USS Amsterdam (CL-101)

USS Amsterdam (CL-101) was a Cleveland class light cruiser that reached the Pacific Fleet just in time to take part in the last carrier strikes against the Japanese Home Islands, but that entered the reserve soon after the end of the war and remained there until she was scrapped.

USS Amsterdam (CL-101), Portland, Oregon, 1945
USS Amsterdam (CL-101), Portland, Oregon, 1945

The Amsterdam was laid down on 3 March 1943, launched on 25 April 1944 and commissioned on 9 January 1945. Her shakedown cruise lasted from 5 February to 25 March and she underwent training exercises in April-May. In May she left for the Pacific, reaching Pearl Harbor on 18 May and Sand Pedro Bay, Leyte, on 21 June.

On her arrive with the fleet she was assigned to Task Force 38, the fast carrier task force of the Third Fleet. On 1 July she sortied with the fleet for a series of raids on the Japanese Home Islands. These attacks began on 10 July and US carrier aircraft swept across a series of Japanese cities. The Amsterdam formed part of the cruiser screen protecting the carriers against Japanese aircraft, and in particular kamikaze attacks. This was enough to earn her one Battle Star.

After the Japanese surrender the Amsterdam was part of the fleet that remained in Japanese waters to guard against any die-hard attacks. She spent 5-20 September in Tokyo Bay, before returning to the United States with returning service personnel onboard.

The Amsterdam had a short post war career. She sailed from the west coast to Pearl Harbor and back between 19 November and 18 December 1945. On 21 January 1946 she sailed for San Francisco, where work began on inactivating her. She was decommissioned on 30 June 1947 and entered the Pacific Reserve Fleet at San Francisco. She was struck from the Navy List on 2 February 1971 and sold for scrap in 1972.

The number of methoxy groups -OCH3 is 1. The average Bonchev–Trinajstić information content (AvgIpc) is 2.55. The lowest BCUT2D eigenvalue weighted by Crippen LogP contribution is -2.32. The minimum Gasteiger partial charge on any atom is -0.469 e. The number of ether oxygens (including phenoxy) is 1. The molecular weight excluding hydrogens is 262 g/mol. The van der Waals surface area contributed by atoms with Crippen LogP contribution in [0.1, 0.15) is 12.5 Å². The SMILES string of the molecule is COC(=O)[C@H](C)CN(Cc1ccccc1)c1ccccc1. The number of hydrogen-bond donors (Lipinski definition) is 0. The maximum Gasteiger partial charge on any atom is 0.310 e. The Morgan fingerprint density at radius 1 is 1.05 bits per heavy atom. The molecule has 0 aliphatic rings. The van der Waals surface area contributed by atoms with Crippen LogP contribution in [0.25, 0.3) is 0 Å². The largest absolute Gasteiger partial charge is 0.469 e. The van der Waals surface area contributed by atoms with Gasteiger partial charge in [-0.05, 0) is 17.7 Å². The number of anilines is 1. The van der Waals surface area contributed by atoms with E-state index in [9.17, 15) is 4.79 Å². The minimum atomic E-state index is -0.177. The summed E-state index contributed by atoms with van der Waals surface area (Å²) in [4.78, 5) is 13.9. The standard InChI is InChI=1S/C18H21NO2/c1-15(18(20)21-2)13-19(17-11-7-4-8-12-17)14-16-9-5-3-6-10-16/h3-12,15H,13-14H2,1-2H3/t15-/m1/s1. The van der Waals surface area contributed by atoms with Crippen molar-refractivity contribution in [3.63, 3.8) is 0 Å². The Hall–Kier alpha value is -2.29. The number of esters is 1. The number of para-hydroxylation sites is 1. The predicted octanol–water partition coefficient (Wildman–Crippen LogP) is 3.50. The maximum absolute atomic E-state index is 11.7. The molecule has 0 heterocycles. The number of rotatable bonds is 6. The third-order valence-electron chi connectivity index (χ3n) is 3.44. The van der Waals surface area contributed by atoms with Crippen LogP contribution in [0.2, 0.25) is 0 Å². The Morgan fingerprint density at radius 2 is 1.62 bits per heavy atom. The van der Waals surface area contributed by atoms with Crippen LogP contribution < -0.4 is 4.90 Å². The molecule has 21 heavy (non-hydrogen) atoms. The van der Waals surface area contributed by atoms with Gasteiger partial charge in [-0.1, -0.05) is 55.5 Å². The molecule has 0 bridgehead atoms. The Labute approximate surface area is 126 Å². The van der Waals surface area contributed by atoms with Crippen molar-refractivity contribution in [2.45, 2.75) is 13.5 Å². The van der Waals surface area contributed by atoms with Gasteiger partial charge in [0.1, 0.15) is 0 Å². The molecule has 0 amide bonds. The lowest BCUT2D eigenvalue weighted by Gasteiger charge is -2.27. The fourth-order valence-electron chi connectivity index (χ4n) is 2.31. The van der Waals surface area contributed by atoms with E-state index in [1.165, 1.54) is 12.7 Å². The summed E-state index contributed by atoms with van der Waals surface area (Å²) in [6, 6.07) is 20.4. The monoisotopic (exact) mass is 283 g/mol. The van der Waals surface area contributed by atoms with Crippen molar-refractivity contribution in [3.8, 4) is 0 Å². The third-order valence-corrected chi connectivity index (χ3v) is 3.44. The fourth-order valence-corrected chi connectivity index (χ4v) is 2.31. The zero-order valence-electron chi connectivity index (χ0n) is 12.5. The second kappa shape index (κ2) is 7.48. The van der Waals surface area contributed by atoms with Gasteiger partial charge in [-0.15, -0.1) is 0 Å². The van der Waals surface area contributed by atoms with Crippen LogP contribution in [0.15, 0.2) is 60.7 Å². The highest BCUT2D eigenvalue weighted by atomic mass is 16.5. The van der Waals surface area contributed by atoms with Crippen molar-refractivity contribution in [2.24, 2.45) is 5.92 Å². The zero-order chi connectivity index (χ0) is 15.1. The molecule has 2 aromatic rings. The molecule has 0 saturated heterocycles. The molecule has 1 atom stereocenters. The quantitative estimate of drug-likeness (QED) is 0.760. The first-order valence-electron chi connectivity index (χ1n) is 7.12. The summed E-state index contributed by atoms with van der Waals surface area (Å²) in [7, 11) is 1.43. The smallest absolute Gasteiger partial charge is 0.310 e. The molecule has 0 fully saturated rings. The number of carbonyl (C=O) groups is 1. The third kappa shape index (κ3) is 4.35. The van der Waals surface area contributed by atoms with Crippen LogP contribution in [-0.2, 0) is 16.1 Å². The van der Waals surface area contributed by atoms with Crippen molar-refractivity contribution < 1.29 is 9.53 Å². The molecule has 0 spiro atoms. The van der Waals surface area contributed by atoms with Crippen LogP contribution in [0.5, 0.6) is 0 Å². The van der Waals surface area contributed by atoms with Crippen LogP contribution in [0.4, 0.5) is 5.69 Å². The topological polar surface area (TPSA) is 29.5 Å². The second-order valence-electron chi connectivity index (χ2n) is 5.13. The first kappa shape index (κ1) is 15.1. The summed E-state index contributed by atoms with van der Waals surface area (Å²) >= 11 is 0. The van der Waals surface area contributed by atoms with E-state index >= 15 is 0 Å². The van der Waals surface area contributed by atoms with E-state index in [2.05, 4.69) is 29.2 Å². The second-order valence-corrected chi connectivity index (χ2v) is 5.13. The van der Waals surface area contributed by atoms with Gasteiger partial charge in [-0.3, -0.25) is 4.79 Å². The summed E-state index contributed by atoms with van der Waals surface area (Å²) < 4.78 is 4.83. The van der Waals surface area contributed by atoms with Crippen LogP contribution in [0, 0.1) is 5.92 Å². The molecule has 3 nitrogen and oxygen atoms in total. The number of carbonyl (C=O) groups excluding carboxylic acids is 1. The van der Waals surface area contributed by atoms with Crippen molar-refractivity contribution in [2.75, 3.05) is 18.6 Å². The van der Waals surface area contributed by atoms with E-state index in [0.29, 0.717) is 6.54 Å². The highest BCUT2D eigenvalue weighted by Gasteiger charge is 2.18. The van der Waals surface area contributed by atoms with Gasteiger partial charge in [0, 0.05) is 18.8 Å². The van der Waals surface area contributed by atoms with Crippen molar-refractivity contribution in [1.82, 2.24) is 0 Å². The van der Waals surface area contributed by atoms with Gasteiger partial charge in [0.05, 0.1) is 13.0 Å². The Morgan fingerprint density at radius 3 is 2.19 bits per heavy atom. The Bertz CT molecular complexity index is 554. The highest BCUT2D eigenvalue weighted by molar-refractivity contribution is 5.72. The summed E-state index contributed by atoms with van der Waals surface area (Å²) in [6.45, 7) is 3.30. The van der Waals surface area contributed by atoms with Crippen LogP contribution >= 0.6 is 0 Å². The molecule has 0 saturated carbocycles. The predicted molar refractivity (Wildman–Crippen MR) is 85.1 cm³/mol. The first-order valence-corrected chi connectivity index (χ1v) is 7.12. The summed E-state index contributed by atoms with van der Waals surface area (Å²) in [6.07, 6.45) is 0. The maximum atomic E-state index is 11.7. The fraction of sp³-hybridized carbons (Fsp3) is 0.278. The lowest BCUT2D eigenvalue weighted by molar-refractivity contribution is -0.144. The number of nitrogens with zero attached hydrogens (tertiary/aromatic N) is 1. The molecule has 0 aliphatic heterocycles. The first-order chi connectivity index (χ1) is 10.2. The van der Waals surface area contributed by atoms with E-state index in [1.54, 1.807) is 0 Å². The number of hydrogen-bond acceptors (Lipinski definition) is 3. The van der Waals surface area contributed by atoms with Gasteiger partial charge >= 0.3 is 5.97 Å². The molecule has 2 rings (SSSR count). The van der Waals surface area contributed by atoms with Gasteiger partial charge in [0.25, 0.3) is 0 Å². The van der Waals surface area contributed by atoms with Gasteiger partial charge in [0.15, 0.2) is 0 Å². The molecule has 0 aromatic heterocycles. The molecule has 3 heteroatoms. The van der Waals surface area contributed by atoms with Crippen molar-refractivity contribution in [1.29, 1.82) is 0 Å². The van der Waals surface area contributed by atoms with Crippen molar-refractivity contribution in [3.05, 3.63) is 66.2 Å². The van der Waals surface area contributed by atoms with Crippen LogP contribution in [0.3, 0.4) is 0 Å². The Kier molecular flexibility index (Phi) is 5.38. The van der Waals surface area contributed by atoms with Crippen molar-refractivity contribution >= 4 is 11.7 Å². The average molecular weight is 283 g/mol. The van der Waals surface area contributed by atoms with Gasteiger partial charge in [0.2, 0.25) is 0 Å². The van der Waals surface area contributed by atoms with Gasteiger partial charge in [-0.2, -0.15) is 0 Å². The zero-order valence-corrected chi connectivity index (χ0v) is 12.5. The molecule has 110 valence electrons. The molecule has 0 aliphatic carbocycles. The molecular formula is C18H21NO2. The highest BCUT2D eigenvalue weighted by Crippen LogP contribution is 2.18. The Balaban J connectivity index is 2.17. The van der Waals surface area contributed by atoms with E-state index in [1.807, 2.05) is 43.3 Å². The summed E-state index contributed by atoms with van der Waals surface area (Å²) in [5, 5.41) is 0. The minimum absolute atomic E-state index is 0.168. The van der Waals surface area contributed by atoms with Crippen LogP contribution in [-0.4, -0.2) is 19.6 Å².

Displacement (standard)


Displacement (loaded)


Top Speed



11,000nm at 15kts

Armour – belt


 - armour deck


 - bulkheads


 - barbettes


 - turrets

6.5in face
3in top
3in side
1.5in rear

 - conning tower

2.25in roof


610ft 1in oa


Twelve 6in/47 guns (four triple turrets)
Twelve 5in/38 guns (six double positions)
Twenty eight 40mm guns (4x4, 6x2)
Ten 20mm guns
Four aircraft

Crew complement



Newport News

Laid down

3 March 1943


25 April 1944


8 January 1945


2 January 1971

US Navy Light Cruisers 1941-45, Mark Stille. Covers the five classes of US Navy light cruisers that saw service during the Second World War, with sections on their design, weaponry, radar, combat experience. Nicely organised, with the wartime service records separated out from the main text, so that the design history of the light cruisers flows nicely. Interesting to see how new roles had to be found for them, after other technology replaced them as reconnaissance aircraft [read full review]
cover cover cover

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How to cite this article: Rickard, J (11 December 2013), USS Amsterdam (CL-101) ,

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